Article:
When I was a young teenager and had no empathy for anyone, I used to laugh at all manner of sexist, racist, homophobic and other jokes. TV comedy shows were full of them and comedians such as Bernard Manning and Jim Davidson stock in trade were jokes poking fun at such groups. I then started to hang around with a more diverse crowd, I realised that the jokes weren't funny, they were obnoxious. When I left school I worked in the building trade for a while. One builder I worked for told me he never employed black people because they were "lazy, stupid and had no sense of humour".  Working with him was to be subjected to a barrage of racist jokes. At the same time I was playing in a band with a black Lead singer, who was a good friend. One day he made a sick joke about Black women and I told him that his joke was not funny. His response was that I "had no sense of humour" I responded by telling a joke making fun of his sexual prowess with his wife. Everyone else laughed, but he was furious and sacked me on the spot. I said "Who hasn't got a sense of humour now". His response "Yeah but you were out of order, there are some things you shouldn't take the p*** out of". What he meant was that it was OK for him to upset everyone else, but it was not OK for anyone to upset him.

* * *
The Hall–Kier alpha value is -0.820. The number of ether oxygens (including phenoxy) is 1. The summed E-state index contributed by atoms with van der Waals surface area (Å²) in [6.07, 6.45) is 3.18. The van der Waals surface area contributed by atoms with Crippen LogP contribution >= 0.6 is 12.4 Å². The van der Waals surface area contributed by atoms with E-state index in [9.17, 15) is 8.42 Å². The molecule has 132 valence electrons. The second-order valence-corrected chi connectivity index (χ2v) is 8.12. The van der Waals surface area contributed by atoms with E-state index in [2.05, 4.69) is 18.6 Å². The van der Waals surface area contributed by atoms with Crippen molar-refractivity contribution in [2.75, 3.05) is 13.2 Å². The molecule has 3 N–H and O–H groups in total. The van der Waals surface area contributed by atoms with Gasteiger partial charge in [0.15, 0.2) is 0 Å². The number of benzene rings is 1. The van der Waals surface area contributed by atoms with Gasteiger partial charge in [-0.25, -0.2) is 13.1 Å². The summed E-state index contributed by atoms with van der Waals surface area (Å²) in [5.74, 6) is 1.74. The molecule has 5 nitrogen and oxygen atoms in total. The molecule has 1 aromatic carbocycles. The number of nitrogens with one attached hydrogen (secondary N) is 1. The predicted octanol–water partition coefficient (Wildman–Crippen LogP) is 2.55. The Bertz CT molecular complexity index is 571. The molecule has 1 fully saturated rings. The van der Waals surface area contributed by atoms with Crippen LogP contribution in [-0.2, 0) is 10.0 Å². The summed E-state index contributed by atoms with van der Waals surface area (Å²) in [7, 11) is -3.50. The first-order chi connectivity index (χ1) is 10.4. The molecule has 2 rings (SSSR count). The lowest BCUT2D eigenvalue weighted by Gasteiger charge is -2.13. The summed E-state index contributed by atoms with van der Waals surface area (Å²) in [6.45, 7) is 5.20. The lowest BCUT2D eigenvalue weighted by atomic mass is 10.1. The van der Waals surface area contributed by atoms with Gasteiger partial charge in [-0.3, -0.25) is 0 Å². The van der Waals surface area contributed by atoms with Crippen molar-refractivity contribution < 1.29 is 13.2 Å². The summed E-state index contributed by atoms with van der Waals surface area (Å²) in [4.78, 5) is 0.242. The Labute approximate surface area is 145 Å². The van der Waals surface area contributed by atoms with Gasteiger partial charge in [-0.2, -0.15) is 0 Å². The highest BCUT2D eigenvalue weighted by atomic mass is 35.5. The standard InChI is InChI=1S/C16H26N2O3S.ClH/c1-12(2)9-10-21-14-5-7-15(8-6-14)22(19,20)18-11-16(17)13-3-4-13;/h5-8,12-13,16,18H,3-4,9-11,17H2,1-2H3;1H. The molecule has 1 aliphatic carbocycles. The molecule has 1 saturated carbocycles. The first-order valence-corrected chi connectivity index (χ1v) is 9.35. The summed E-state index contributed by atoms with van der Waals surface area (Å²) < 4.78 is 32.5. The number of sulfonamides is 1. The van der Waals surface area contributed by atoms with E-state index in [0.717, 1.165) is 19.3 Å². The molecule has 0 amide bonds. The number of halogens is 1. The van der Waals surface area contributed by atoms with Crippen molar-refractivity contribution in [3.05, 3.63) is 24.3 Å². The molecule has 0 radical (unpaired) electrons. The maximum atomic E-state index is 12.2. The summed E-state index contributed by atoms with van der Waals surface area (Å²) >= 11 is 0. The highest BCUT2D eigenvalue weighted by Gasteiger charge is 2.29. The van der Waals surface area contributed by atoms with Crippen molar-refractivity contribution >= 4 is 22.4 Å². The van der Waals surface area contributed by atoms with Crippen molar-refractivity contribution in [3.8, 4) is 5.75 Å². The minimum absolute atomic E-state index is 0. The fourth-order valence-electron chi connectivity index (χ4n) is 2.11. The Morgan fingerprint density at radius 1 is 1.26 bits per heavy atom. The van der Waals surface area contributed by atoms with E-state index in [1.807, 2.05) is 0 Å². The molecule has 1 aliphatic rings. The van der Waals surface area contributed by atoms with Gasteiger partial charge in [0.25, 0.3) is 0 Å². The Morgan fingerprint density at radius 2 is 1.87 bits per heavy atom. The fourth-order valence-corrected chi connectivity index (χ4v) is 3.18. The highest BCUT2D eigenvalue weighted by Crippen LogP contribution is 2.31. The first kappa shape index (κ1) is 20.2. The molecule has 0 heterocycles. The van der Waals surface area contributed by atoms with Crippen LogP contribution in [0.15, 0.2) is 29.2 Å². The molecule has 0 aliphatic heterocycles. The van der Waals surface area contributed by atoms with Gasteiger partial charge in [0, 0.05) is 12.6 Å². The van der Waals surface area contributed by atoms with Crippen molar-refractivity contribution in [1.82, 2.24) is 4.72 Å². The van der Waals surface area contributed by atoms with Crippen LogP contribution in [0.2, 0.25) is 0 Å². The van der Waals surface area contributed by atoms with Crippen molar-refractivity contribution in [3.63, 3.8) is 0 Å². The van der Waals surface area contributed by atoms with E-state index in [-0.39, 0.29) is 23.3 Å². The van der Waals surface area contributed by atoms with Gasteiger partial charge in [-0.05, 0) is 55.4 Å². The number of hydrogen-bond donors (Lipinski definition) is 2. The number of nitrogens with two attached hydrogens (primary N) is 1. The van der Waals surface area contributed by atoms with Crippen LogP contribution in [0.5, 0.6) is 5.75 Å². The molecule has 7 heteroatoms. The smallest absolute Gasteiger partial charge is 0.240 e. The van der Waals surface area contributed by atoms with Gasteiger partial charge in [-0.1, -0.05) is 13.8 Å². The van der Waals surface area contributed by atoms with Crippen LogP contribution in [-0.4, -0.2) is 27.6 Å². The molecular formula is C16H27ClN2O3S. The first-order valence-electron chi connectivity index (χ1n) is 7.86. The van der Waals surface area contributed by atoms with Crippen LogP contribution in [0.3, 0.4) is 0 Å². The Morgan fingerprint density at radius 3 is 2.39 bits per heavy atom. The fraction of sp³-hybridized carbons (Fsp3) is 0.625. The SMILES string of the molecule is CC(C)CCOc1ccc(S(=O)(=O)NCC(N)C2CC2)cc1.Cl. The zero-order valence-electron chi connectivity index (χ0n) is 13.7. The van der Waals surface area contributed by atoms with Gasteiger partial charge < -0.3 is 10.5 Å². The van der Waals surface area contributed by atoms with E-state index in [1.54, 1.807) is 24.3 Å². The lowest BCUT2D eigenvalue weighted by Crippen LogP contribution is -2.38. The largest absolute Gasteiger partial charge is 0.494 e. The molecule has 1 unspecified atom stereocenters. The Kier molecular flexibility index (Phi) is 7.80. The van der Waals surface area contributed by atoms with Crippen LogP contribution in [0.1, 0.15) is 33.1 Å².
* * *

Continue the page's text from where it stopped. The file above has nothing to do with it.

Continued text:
Over the years the incident was one I turned over time and time again in my head. It cost me a lot of money as I lost a whole stream of well paid work. The other side of it was that I felt I couldn't let this guy simply say obnoxious things about my friends. I realised that any joke which belittles someone else is actually not funny at all. Although I'd been right to say something to my former boss, I'd been wrong to pick on something he was sensitive about. Two wrongs do not make a right. I doubt he learned anything.

To me dyslexia is a personal journey and one which trite, duff jokes don't help.  Jokes I find funny are ones which have some sort unexpected twist and make you snigger whilst making you think. If the key part of a joke is that they assume someone in a particular section of society is a moron, it probably isn't really that funny. As I said, dyslexic jokes don't bother me, but they don't make me laugh. If anything they simply make me want to explain the condition and how it works. So consider it like this. My former boss upset me by making a crude racist joke in relation to the singer in my band. I then upset him by making a joke of his lack of sexual prowess with his wife. If we'd both shut the F*** up in the first place we'd both have been a lot happier. It really is as simple as that.